Above: Civil has been doing curbside sales during the COVID-19 shutdown and will reopen the store Monday.  

By Elizabeth F. McNamara

With Phase I of Gov. Gina Raimondo’s reopening plan set to begin this weekend, non-essential retailers will be allowed to have customers into their stores for the first time since March, when the governor closed businesses in an effort to slow the spread of COVID-19.

Several local retailers are planning to open their doors, though not without some trepidation.

Lois Hollingsworth, owner of Zuzu’s dress shop on Main Street, said she will reopen Saturday (5/9) from 10:30 to 5, hoping to grab at least a bit of pre-Mother’s Day traffic. 

“My thought is to kind of have a soft opening,” Hollingsworth said. “It’s only going to be me in the beginning.”

Zuzu’s has 900 sq. ft. – under the governor’s guidelines (300 sq. ft. for every one customer) that would mean the store could accommodate 3 customers at a time. 

“I’m going to ask people to wear masks,” she said, and she will have hand sanitizer on hand. One challenge is how to handle clothing after it’s been tried on. There is so much clothing in the store, she said she didn’t imagine there would be a lot of people wanting to try on the same item in rapid succession.

“It’s all going to be dependent on whether people are going to come out. That’s the big question,” said Hollingsworth. “Some people are very, very, very nervous.”

If things go well, she said her plan was to be open Wednesdays through Saturdays. Spring is usually a busy time for Zuzu’s, since the store carries a lot of dresses suitable for weddings, graduations, and special events. Of course, there won’t be many big weddings and events for the next few months anyway. The irony of this year’s particularly cool spring has not been lost on her either.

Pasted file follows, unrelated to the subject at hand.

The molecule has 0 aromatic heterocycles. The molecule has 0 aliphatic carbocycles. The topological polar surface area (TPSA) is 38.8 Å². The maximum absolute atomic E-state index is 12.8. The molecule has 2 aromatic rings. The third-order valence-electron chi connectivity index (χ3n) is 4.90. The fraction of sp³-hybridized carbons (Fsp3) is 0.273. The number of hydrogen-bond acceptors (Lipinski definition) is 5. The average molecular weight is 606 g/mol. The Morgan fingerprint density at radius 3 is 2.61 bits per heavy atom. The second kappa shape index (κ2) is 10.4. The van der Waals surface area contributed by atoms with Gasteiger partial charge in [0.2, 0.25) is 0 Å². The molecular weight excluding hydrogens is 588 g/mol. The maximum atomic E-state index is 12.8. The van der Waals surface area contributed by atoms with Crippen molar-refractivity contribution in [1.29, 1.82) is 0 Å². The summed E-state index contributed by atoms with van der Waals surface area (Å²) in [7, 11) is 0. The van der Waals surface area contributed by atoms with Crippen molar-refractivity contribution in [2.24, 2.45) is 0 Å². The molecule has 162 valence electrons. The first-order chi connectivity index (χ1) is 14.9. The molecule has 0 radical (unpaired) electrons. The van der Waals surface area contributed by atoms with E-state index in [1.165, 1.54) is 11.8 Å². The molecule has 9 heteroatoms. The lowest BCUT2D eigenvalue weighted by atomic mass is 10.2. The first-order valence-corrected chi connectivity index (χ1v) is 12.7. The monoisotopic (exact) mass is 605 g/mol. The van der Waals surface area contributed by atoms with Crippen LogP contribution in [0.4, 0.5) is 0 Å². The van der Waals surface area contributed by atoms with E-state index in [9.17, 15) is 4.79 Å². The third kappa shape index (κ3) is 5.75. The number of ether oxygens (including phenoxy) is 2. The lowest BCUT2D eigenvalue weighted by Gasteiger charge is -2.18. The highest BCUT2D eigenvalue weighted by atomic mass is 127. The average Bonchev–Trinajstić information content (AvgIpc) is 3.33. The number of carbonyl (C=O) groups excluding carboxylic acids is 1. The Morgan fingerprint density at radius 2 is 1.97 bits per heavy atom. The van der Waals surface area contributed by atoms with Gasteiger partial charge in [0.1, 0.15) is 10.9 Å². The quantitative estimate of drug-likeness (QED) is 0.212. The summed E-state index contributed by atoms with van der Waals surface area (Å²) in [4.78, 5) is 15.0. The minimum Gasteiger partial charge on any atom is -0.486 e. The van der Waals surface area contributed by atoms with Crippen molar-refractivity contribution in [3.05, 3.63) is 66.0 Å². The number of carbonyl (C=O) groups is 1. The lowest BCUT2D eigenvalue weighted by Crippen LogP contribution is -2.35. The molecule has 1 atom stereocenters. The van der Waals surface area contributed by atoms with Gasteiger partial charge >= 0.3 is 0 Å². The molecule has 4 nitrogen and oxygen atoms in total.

“This is the first year I could have successfully sold all my spring sweaters!”

Heading north on Main Street, Civil has been doing a curbside business during the shutdown but will reopen the store Monday. With 1,200 sq. ft, and a wide open floor plan, customers have a lot of room to roam. 

Across the street, Bags by Iris will reopen Saturday but owner Iris Gesualdi has kept busy in recent weeks, selling items by posting a few photos every day on the store’s Facebook page. She then meets the customer at the store for delivery or mails the order. It’s been remarkably effective, though she acknowledges the steep discounts haven’t hurt.

“Everything I put on Facebook sells. I really mark things down,” said Gesualdi. Not surprisingly, masks have been a big seller. Her order of four dozen Vera Bradley masks were all spoken for before they even arrived, sight unseen. Patriots and Red Sox face masks have been selling well too.

Gesualdi said she could accommodate up to five customers at a time but she’s not sure if she will. One important note: Gesualdi does not want anyone in the store without a face cover of some king. You’ve been warned.

Over on Frenchtown Road, David Bosco, owner of Wildwood Nursery, has been reopened for about a week and it was “just in the nick of time,” he said Thursday.

“We’re very happy we can allow people in store,” he said. “It would have been devastating sale-wise to miss this time.”

Pezza Farm and Garden Center on South County Trail has been open the whole time, thanks to the produce, baked goods and local products it stocks. They have been doing a brisk business. 

Not everyone is rushing to reopen, however. 

For Susan Swanson, owner of The Green Door gift store on Main Street, it’s complicated. The store has 1,600 sq. ft. of space, but it’s full of small spaces. Swanson said she couldn’t see how social distancing would work. And, while many shop owners are setting up plexiglass, Swanson said she just didn’t see how that would work in her store – ”the thing about the store is touch,” she said. 

Swanson said she plans to open an online store and, eventually, reopen the store. 

“When I reopen it will probably be a few days a week for limited times,” she said. One consideration is her staff, all women over age 60 (COVID-19 has been more deadly among people 60 and older so caution has been urged).

Swanson has packed away all the Easter and Mother’s Day items for next year. She has lots on order for Christmas, but she’s put them on hold for now.

“My biggest concern with reopening is we do it too quickly and we lose Christmas.”


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